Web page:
But, as they say, desperate times call for desperate measures. It’s not that things are desperate now, just tighter, and I can’t imagine how tight they’ll be with young ones around. However, it may not be plausible to just move, and I’m considering whether we should put more money into the place than we were originally intending to (that tree was definitely a “eh, leave it” thing before).

So, what will help make the house more user-friendly in the long run? I’ve got a few ideas. 🙂
– Well, obviously, get the tree/sidewalk/driveway taken care of. *shivers* These are “little at a time” projects, but, in this case, a priority.
– Finish the basement. Dave recalls his childhood home as having a sort of rec room basement where he and his brother could crash and play to their heart’s content. Well, why can’t our kids have that? We already have an extra TV and entertainment center, and eventually when we get a new living room set, we could easily put our “old one” down there. Plus, waterproofing will help the organization we do create even safer. (And an extra bathroom is helpful in ANY house!)
– Once we have our back door, life will be a lot easier. Currently, our driveway is on one side of the house and both the front and side doors are on the complete opposite side. With the plan of adding this entrance, we can bring groceries directly from the car and into the kitchen — what a luxury!
– If we’re living here long-term, the floors will have to be re-done. While we can pretty easily live with the cheap living room/stairway/office carpet with just the two of us, no amount of steam cleaning will make it sufficient for when we’ve got babies crawling. I’d like to see what wood we’re working with and whether it’d be cheaper to have it repaired/refinished or to get a nice carpet throughout.
– DE-CLUTTER, DE-CLUTTER, DE-CLUTTER!!! We’re currently using pretty much all of our space, which I think is a little bit much (I’m guilty as much as Dave is!!!). This is something that we could pretty easily accomplish without much, or any, money. 😀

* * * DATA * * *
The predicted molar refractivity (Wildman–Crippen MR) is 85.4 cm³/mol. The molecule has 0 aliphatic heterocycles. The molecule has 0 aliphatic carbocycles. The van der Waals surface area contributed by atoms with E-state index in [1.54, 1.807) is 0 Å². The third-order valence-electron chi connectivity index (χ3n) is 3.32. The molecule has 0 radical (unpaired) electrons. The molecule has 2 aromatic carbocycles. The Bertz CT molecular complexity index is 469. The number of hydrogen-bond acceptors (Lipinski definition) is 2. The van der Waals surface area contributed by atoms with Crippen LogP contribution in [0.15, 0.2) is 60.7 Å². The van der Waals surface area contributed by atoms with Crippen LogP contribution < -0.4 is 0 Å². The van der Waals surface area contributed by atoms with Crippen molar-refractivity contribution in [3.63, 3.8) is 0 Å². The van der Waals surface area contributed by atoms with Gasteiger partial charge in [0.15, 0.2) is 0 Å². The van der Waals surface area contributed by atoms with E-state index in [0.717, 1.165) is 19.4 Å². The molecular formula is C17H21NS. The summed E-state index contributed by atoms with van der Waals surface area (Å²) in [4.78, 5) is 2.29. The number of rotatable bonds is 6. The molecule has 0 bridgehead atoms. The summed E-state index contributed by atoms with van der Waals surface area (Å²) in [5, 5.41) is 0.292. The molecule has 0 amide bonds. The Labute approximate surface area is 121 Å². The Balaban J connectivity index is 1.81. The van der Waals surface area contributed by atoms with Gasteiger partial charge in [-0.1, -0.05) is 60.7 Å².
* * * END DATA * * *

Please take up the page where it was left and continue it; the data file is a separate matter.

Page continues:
– Re-analyze our needs. Do we need all the books we’ve got? Dave does a great job with purging his collections through eBay and, but our bookshelves are full. Do we NEED more bookshelves, or less books? (No right or wrong answer.) Do we NEED 3 desks, or more office storage? Do we NEED the huge extra bed in the guest room? (That’s probably one that we won’t work on until *dun dun duuuunnnn* eventual pitter-patter.) Organization isn’t easy in this house, and once you let it slide for a few days, you’re buried — with Dave being pretty particular about his space and us both being brought to tears by the shows about hoarders, it’s pretty obvious what we’ll need to do.
– Eventually, a small kitchen reno — and, hopefully, some new appliances. The cabinets under the sink were very poor quality and currently stink when you open them — seems they had a moisture issue and the bottom of them fell through. I’ve still got some items down there for my cleaning, etc, but it’s pretty ridiculous. Can’t wait to have them GONE and simply something cleaner (and that match the rest of the kitchen — white!) and better-quality. While we’re at it, we may get some granite-esque tops for them, and the old, original cabinets.
– This summer, I’m planning on re-doing the main bathroom. It’s small, but I like it. The tub isn’t white, but it’s livable. The mosaic tiling on the walls I find disgusting and the floor and trim need an update. The paint isn’t staying on correctly, so that’ll take some sanding, and I’d like to fix up the cabinet to be a nice, open concept. Since we have some new items in there already, it shouldn’t be TOO costly — but let’s see if summer school + bathroom reno + wedding planning = happy Meg. 😉
– A cohesive, non-green color scheme outside. (And I don’t mean non-eco friendly, hee hee.) The shutters are pretty yucky and, after replacing the tree, will be quite viewable, so I’d like to paint them a high-gloss black, along with thresholds and doors (possibly a tan thrown in), but we’ll see when the time arises.

So, those are some ideas for our “home sweet home” if it’s going to remain such for 5+ years. If another great deal (higher-priced but within our budget) comes along before that, ’tis fine, but for now my philosophy of “get out and spend relatively little before doing so” may have to go the way of the dinosaurs.